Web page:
The document also indicates that physicians must consider the patient’s ability to pay, and take that into consideration when setting the fees. This not only puts the physician and patient in an uncomfortable position, but doctors are not trained in assessing people’s monetary situation. This also will increase inequities in the system, creating incentives for physicians to work in well-off areas as opposed to low income neighbourhoods.

3) Assessing the ‘value for money’ of a block fee

Block fees are charged up front (i.e. the patient pays for a “plan” before receiving the services). This can lead to patients paying for services that, over the course of the block period, would have been cheaper through “a la carte” payment. Placing the burden of such a decision on the patient, especially when they are already dealing with complex and demanding issues, undermines the patient experience, which should be focused on determining best treatments, not cost-effectiveness.

Of course, CDM recognizes that patients with complex needs may in fact benefit financially from a block fee, but there are other ways to address such needs, such as a cumulative cap on fees for uninsured services.

There is also no mention of a system for reviewing or assessing if the block fee or current ‘plan’ is working for patients. For instance, should a physician review the patients use of uninsured services over the last billing period when it comes time to ‘renew’ their block fee? And, if it is found that the patient has not in fact made use of the entire fee, should there not be a roll-over of their balance to the next billing period?

4) A barrier to patients’ ability to change physicians

Block fees offer a financial disincentive to changing doctors and therefore impede one option for seeking the most appropriate care. There are various circumstances requiring that a patient legitimately move from one physician to another. Block fees create a financial link to one particular physician, creating a penalty that restricts the patient’s ability to seek the best and most appropriate care.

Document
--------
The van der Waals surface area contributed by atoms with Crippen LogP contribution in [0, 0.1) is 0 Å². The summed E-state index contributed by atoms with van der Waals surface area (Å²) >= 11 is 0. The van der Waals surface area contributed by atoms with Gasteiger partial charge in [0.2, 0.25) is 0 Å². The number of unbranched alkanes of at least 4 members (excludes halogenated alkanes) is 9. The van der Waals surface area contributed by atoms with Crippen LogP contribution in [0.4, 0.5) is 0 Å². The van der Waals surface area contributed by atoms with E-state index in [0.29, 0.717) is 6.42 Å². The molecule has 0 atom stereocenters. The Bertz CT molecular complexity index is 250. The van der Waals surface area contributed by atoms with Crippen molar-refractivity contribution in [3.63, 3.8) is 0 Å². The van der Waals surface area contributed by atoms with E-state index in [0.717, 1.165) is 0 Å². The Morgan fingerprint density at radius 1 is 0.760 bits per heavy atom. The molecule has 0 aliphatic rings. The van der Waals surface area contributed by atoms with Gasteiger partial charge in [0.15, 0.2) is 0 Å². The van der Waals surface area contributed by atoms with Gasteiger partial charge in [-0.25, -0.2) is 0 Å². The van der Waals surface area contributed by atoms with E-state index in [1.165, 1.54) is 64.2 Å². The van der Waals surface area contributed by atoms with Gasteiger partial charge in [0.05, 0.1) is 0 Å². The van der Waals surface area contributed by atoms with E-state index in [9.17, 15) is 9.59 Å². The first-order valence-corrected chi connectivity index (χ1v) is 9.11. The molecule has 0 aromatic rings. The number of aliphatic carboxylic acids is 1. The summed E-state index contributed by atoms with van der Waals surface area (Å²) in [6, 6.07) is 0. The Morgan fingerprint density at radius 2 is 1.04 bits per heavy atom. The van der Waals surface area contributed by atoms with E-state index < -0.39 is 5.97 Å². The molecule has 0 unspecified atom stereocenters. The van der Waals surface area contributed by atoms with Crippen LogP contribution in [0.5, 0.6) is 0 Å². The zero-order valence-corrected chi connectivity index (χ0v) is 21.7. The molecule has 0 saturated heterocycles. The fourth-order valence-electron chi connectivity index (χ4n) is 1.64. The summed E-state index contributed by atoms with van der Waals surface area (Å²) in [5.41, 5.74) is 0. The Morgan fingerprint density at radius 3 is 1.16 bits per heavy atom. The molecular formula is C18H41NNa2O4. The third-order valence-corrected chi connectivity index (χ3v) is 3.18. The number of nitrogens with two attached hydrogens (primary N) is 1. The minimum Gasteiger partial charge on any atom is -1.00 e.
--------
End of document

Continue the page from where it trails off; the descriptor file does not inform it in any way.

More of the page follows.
The CPSO document indicates that a physician should consider whether it would be reasonable to provide a partial refund when a patient leaves their practice. CDM believes that the CPSO guidelines should require repayment when a patient switches doctors. Also, the process for getting a refund if you need to leave should be part of the communications when a patient agrees to pay a block fee and in the written documentation about the fee schedule.

Conclusion

At this time, there is insufficient research to determine without question that block fees do not undermine equity of access to insured services. Research on the subject is underway, but until it is released it is impossible to develop appropriate guidelines.

CDM is aware that primary care providers have concerns outside of the patient experience, and that the administrative needs of running a facility factor into this. Above all else, though, the integrity of the physician-patient relationship is essential, and creating effective guidelines that prevent the potential for misuse of fees is a focus we should all share. If there is concern within the medical community that current funding and compensation models are not covering the administrative and overhead costs of medical practice, they should be addressed in a serious and thorough manner, not simply downloaded to the patient in the form of user fees.

CDM would like, finally, to thank the CPSO for openly soliciting submissions on this subject and for facilitating an open dialogue. Please feel free to contact our organization if you feel it would be helpful as you continue to draft this policy.